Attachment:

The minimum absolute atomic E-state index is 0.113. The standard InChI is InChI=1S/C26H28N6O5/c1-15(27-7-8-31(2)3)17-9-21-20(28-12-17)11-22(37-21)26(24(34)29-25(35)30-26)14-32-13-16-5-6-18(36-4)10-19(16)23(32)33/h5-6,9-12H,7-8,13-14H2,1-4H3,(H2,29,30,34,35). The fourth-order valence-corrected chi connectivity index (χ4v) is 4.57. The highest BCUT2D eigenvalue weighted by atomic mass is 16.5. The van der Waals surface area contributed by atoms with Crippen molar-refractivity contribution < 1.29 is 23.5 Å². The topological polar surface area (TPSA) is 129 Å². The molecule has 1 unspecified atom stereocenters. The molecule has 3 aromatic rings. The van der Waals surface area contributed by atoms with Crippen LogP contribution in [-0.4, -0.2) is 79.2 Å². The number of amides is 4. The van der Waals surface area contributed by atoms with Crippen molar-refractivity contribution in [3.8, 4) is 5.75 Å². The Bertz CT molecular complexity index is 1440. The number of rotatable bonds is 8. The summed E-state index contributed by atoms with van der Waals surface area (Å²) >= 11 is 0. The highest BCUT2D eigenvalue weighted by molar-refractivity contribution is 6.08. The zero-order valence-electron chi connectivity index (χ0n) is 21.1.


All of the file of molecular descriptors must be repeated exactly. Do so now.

The minimum absolute atomic E-state index is 0.113. The standard InChI is InChI=1S/C26H28N6O5/c1-15(27-7-8-31(2)3)17-9-21-20(28-12-17)11-22(37-21)26(24(34)29-25(35)30-26)14-32-13-16-5-6-18(36-4)10-19(16)23(32)33/h5-6,9-12H,7-8,13-14H2,1-4H3,(H2,29,30,34,35). The fourth-order valence-corrected chi connectivity index (χ4v) is 4.57. The highest BCUT2D eigenvalue weighted by atomic mass is 16.5. The van der Waals surface area contributed by atoms with Crippen molar-refractivity contribution < 1.29 is 23.5 Å². The topological polar surface area (TPSA) is 129 Å². The molecule has 1 unspecified atom stereocenters. The molecule has 3 aromatic rings. The van der Waals surface area contributed by atoms with Crippen LogP contribution in [-0.4, -0.2) is 79.2 Å². The number of amides is 4. The van der Waals surface area contributed by atoms with Crippen molar-refractivity contribution in [3.8, 4) is 5.75 Å². The Bertz CT molecular complexity index is 1440. The number of rotatable bonds is 8. The summed E-state index contributed by atoms with van der Waals surface area (Å²) >= 11 is 0. The highest BCUT2D eigenvalue weighted by molar-refractivity contribution is 6.08. The zero-order valence-electron chi connectivity index (χ0n) is 21.1.